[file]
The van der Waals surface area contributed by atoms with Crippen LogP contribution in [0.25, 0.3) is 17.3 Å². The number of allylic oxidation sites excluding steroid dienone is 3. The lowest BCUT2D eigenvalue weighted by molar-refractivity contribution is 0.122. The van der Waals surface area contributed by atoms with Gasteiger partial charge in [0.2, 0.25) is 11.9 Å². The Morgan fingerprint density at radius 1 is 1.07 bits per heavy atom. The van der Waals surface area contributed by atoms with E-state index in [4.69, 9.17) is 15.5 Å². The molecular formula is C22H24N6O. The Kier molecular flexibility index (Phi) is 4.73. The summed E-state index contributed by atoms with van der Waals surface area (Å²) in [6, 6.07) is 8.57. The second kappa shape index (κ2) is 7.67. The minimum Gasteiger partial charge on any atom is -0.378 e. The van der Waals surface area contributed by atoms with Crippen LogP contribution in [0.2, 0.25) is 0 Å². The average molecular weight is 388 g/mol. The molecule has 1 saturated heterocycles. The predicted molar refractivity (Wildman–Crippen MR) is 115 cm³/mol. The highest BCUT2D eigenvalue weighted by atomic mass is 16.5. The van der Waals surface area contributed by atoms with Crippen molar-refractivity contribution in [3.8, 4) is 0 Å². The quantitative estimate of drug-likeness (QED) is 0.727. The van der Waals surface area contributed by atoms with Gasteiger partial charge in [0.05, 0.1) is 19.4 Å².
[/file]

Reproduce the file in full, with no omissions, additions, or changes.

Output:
The van der Waals surface area contributed by atoms with Crippen LogP contribution in [0.25, 0.3) is 17.3 Å². The number of allylic oxidation sites excluding steroid dienone is 3. The lowest BCUT2D eigenvalue weighted by molar-refractivity contribution is 0.122. The van der Waals surface area contributed by atoms with Gasteiger partial charge in [0.2, 0.25) is 11.9 Å². The Morgan fingerprint density at radius 1 is 1.07 bits per heavy atom. The van der Waals surface area contributed by atoms with E-state index in [4.69, 9.17) is 15.5 Å². The molecular formula is C22H24N6O. The Kier molecular flexibility index (Phi) is 4.73. The summed E-state index contributed by atoms with van der Waals surface area (Å²) in [6, 6.07) is 8.57. The second kappa shape index (κ2) is 7.67. The minimum Gasteiger partial charge on any atom is -0.378 e. The van der Waals surface area contributed by atoms with Crippen LogP contribution in [0.2, 0.25) is 0 Å². The average molecular weight is 388 g/mol. The molecule has 1 saturated heterocycles. The predicted molar refractivity (Wildman–Crippen MR) is 115 cm³/mol. The highest BCUT2D eigenvalue weighted by atomic mass is 16.5. The van der Waals surface area contributed by atoms with Crippen molar-refractivity contribution in [3.8, 4) is 0 Å². The quantitative estimate of drug-likeness (QED) is 0.727. The van der Waals surface area contributed by atoms with Gasteiger partial charge in [0.05, 0.1) is 19.4 Å².